(I'm sort of always reading this, when I finish, I just start it again.  Yes, it's that good.)

(An unusual book, but well written, scientific and short.  Worth getting from the library.)

(Michael Pollan is always good, not so scientific in this one.  But more logical than any diet, nutrition, or lifestyle book I've ever browsed.  And a good motivator if that's what you need.)

(A short and fascinating article by the widely read Jared Diamond.  This was assigned reading for a biotech class, and I throughly enjoyed it.  I thought it complimented my other current books well, especially "In Defense of Food".)

Friday, February 20, 2009

Dirty little secret

Lately I've felt really positive about doing statistical analyses.  Not just on my own data, though that is a lot more fun than class work, but I'm enjoying the class work too.  Lecture is interesting, and I like discussing various methods for analysis with classmates and my professor.  I'm not sure what king of turning point this is, but it  must be significant when something you once loathed and avoided becomes enjoyable.  I'm curious if something in me has changed, or if I've finally progressed far enough in the science for it to be more interesting.  I'm hoping it's the latter, because I'm not sure I'd embrace a personal change that resulted in finding joy in statistics.  I mean it's good to find happiness anywhere you can in life, but stats?  There is something a little unnatural about it.

Thursday, February 19, 2009


I think that the peanuts and the departments vending machine are meeting weekly to plot my demise.  (Maybe it's not as likely as ninja monkey's, but everybody knows peanuts are wicked evil).  I've generally ignored the peanut recall because I don't have cupboards full of peanut products at home and I assume that anything on the shelf at the grocery store is safe, but vending machines?  can we really trust them?  It wouldn't have been a problem except for that fact that our departments vending machine is old and poorly maintained so most of the letters and numbers identifying the row your snack-product-of-choice occupies have fallen off.  It's embarrassing to admit how often I eat from the machine, let alone how many times I counted rows incorrectly and ended up with stale granola instead of m&m's or Nutter Butters instead of grandmas cookies.  Luckily a quick internet search left me with the reassuring knowledge that the cookies shouldn't kill me (this time).  I always knew the peanuts had it out for us, but now they've recruited the vending machines.  The world really is a cruel place when I have to google my snack food for safety before eating it.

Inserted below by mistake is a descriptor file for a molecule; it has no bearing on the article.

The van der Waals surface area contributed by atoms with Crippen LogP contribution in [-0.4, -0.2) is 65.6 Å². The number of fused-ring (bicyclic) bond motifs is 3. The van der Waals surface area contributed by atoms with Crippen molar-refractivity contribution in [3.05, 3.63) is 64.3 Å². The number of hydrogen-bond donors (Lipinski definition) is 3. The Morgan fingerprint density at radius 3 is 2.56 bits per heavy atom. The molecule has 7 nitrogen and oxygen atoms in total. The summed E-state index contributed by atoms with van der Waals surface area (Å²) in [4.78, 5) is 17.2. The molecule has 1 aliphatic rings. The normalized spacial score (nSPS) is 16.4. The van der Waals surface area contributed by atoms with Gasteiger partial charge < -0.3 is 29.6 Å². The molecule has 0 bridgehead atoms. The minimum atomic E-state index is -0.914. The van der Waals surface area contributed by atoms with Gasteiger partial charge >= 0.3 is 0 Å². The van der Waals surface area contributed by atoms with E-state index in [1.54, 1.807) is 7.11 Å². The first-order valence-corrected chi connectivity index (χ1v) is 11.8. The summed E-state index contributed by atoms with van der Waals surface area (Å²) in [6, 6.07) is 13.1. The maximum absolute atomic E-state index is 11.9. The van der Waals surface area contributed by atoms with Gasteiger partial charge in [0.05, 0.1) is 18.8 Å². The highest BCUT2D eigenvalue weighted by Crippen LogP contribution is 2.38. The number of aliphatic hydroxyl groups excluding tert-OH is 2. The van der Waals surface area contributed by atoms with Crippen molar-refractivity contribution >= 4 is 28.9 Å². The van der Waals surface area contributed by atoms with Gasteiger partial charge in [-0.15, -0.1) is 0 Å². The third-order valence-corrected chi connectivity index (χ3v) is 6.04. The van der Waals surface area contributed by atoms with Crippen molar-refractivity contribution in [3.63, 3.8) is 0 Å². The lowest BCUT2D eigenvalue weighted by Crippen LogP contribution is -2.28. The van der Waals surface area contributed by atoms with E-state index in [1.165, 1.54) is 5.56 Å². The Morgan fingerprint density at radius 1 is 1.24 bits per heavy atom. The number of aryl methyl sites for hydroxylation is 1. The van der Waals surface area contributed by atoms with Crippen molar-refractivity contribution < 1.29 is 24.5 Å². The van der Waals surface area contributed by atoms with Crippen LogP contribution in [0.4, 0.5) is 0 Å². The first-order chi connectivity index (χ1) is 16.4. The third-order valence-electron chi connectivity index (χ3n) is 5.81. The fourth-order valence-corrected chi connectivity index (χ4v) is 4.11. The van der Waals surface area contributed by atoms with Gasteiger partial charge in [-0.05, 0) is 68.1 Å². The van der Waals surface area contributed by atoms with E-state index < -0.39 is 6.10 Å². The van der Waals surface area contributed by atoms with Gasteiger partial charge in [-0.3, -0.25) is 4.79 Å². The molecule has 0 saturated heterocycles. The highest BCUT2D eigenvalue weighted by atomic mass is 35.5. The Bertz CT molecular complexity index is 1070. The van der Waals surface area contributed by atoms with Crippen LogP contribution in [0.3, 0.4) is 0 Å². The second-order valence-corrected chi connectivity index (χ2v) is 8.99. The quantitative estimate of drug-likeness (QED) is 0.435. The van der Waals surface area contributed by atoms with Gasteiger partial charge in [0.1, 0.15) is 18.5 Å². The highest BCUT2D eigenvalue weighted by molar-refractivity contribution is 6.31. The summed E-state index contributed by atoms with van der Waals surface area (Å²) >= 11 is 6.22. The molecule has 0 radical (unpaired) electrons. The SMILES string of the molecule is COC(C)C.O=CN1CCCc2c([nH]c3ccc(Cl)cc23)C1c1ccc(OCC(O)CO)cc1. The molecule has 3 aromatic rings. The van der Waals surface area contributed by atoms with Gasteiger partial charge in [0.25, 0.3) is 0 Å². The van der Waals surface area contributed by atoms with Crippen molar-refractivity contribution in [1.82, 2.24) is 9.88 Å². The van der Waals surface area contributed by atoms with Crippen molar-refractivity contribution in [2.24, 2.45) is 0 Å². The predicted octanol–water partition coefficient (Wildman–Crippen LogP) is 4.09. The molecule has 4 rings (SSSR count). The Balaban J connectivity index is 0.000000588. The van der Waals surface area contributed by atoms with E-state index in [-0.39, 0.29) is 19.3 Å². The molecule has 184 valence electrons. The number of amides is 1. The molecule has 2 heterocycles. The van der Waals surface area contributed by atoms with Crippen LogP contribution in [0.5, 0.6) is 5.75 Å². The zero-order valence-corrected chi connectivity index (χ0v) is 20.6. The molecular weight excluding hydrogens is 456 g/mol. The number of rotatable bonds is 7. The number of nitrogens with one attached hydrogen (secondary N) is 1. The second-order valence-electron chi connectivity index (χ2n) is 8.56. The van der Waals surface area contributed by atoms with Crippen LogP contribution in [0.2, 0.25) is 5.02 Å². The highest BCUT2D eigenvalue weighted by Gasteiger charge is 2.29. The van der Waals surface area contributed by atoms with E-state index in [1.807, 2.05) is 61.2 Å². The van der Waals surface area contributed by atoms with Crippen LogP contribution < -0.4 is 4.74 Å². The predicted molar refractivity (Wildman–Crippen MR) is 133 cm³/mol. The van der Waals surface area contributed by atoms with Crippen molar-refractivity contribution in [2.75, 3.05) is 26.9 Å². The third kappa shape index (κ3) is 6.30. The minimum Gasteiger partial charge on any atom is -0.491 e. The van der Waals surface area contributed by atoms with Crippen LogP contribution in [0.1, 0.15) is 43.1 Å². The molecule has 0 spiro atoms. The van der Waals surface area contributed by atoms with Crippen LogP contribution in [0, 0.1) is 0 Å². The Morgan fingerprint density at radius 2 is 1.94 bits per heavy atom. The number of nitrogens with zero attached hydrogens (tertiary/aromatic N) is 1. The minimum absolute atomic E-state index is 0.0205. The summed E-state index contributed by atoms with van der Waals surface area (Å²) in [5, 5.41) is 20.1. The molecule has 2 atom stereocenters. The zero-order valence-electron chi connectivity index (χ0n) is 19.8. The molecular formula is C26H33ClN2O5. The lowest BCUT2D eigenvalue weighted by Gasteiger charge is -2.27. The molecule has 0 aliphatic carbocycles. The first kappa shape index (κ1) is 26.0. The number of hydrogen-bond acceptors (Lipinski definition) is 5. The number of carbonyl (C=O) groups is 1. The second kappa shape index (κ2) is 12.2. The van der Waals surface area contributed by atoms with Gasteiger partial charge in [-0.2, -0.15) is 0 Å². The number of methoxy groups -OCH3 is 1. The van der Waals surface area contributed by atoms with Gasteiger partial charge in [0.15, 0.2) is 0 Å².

Wednesday, February 18, 2009

Spiritual epiphany